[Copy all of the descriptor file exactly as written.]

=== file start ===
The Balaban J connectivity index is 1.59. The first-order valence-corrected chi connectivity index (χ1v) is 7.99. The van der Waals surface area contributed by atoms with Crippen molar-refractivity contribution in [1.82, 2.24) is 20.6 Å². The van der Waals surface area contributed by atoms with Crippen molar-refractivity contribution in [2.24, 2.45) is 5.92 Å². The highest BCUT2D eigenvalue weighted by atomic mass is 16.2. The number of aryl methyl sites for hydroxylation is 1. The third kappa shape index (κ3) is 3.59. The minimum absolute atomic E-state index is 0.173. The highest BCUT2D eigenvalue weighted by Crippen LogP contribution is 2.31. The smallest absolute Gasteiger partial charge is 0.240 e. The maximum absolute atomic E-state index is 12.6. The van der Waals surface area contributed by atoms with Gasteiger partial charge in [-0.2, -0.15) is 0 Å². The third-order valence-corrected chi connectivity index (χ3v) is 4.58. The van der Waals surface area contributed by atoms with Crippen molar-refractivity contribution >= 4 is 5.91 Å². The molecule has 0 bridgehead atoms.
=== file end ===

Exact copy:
The Balaban J connectivity index is 1.59. The first-order valence-corrected chi connectivity index (χ1v) is 7.99. The van der Waals surface area contributed by atoms with Crippen molar-refractivity contribution in [1.82, 2.24) is 20.6 Å². The van der Waals surface area contributed by atoms with Crippen molar-refractivity contribution in [2.24, 2.45) is 5.92 Å². The highest BCUT2D eigenvalue weighted by atomic mass is 16.2. The number of aryl methyl sites for hydroxylation is 1. The third kappa shape index (κ3) is 3.59. The minimum absolute atomic E-state index is 0.173. The highest BCUT2D eigenvalue weighted by Crippen LogP contribution is 2.31. The smallest absolute Gasteiger partial charge is 0.240 e. The maximum absolute atomic E-state index is 12.6. The van der Waals surface area contributed by atoms with Gasteiger partial charge in [-0.2, -0.15) is 0 Å². The third-order valence-corrected chi connectivity index (χ3v) is 4.58. The van der Waals surface area contributed by atoms with Crippen molar-refractivity contribution >= 4 is 5.91 Å². The molecule has 0 bridgehead atoms.